Finally it's T-Mobile's turn to take a swing at the Samsung Galaxy S II, almost six months after the rest of the world. No adjective soup for this variant; its official name is, plainly, the "T-Mobile Galaxy S II." Formerly known as the "Hercules," this is the misfit in the GSII family. In its heart pumps a Qualcomm Snapdragon processor, instead of the normal Samsung Exynos. So it's not just a carbon copy of all those other GSIIs.
The closest competitor to Apple's iPhone 4S? The testers decided to make the Galaxy Tab 8.9 the Android Honeycomb representative, and even with its aging Tegra 2 chipset the Tab pretty much matched Apple's iPhone 4S inch for inch.
AT&T has just given customers a handful of devices to look forward to, announcing earlier this evening the addition of five new Android devices to their fall lineup. The new line is largely populated by Android devices aimed at budget-conscious users, but those looking for higher-end devices will have plenty of options as well.
Motorola Atrix 2
First up is the Motorola Atrix 2. Following up on the original Atrix, it's compatible with a special 'Lapdock' to increase productivity.
Early rumours indicated that the Samsung Stratosphere would be released in September, and there were even leaked press shots of the device. However, here we are in October, and Verizon has just now taken the wraps off of the Stratosphere.
Billed as the "first 4G LTE smartphone with a QWERTY keyboard," the Samsung Stratosphere packs a hefty package, including:
- Android 2.3 Gingerbread
- 1 GHz Cortex A8 Hummingbird processor
- 4-inch (800x480) WVGA Super AMOLED display
- 4G LTE
- 5-row slide-out QWERTY keyboard
- 512MB RAM
- 4GB on-board memory
- 4GB pre-installed microSD card (up to 32GB supported)
- 5MP rear camera, 1.3MP front camera (720p HD playback and 480p recording)
- Bluetooth 3.0
- Wi-Fi 802.11 a/b/g/n
The Stratosphere is clearly targeted towards the business user as alongside the QWERTY keyboard, the device will also have "enhanced B2B-enabled connectivity services from Cisco, the most comprehensive mobile implementation of Microsoft Exchange ActiveSync (EAS) and support for secure remote device management from Sybase Afaria." Additionally, the device will support "Samsung’s Enterprise Platform enhancements such as VPN, encryption and Mobile Device Management (MDM)." This is a powerful phone that looks to attack RIM's enterprise stronghold and take-away market share from the BlackBerry by offering support for features corporate users find essential.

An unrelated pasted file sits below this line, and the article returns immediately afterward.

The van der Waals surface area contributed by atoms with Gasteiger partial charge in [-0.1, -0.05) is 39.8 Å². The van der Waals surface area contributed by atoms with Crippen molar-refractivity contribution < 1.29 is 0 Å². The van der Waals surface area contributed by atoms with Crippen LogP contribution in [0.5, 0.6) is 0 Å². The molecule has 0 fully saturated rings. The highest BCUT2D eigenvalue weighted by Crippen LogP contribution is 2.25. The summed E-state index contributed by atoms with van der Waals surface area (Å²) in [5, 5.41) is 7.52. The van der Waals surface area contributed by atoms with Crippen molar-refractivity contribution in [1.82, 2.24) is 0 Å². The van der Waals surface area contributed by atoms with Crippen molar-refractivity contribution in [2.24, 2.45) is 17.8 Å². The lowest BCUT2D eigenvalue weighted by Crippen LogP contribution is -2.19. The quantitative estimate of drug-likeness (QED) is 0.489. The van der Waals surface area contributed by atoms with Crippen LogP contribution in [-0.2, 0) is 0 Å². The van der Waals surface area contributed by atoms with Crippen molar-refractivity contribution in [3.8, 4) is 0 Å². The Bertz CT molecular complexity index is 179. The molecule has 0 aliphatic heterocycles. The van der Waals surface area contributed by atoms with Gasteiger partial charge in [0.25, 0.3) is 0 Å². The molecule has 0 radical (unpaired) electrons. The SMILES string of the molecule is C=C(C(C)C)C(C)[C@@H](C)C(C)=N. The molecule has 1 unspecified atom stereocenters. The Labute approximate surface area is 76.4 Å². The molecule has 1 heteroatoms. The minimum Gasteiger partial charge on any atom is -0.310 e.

The next Nexus device, at least unofficially dubbed the Prime, has been very highly anticipated, especially as the scheduled reveal (originally October 11th) neared. Unfortunately, the announcement has been postponed due to the passing of Steve Jobs, and is now reportedly scheduled for October 27.
The Prime is rumored to pack some serious power, packing anything from a 1.2 - 1.5 GHz dual-core CPU, a high-end 5MP-8MP camera, 1GB of RAM, a fairly large (4.3" - 4.65") screen packing a 1280x720 resolution, and perhaps most notably, will usher in the next iteration of Android, Ice Cream Sandwich (ICS).
The FedEx man brought me a lovely little gift yesterday: The T-Mobile Samsung Galaxy S II. This is the last stateside arrival of the Galaxy S II family. The review will take a bit to get out the door, so until then I figured I'd whet your appetite with some initial impressions.
First of all, this thing is big. Really big. I have to say though, I love the design of it.
We've been hearing about the Nexus Prime for months now, but things have really been heating up in the past week or so: first, Samsung released an official teaser trailer about the event and gave us a glimpse of the device's side profile. And yesterday, we had two conflicting sets of specs "leak out" (though obviously neither was confirmed). Finally, the official AndroidDevelopers YouTube account put up a video called "Android ICS Launch," set to stream during the Samsung Unpacked event in which the Prime and ICS were set to be revealed.
It's apparent that the Nexus Prime/Galaxy Nexus announcement is getting closer, as new information is starting to surface almost daily. Today, the hardware specs have been revealed by a "trusted source" in BGR's camp -- so let's have a look:
- Android 4.0 Ice Cream Sandwich (Note: we're still not sure of the version number for ICS, so take that with a grain of salt)
- 9mm thin
- 4.65-inch 1280 x 720-pixel Super AMOLED HD with curved glass
- TI OMAP 4460 dual-core Cortex A9 processor clocked at 1.2GHz
- 1GB of RAM
- 32GB of built-in storage
- 5-megapixel camera on the back, 1.3-megapixel in the front
- 1080p HD video capture support
- LTE/HSPA depending on carrier
- Wi-Fi a/b/g/n
- 1,750 mAh battery
After reading through the specs, it's clear that there are a couple of things that may come off a bit...
Hot on the heels of the Nexus Prime's blurrycam debut, Samsung has provided us a tantalizing peek at the so-called Nexus Prime in a teaser video leading up to Mobile Unpacked 2011, where they are sure to unveil Google's next flagship device.
It appears that rumors pointing toward a curved display are true, and that the Nexus Prime will share the sleek, trim form factor that we've come to expect from Samsung's mobile offerings.
Of all the questions that have been surrounding the upcoming Nexus Prime, there has been quite a bit of intrigue about the buttons, or lack thereof, I should say. How will it work? What will the on-screen buttons look like? How will Ice Cream Sandwich work on device that already has physical buttons? ...and that's just the beginning of the inquiries.
While we still can't confirm how ICS will handle the latter, thanks to a leaked blurrycam photo obtained by GSMarena, we now have a better idea of what to possibly expect from the Nexus Prime and its button configuration.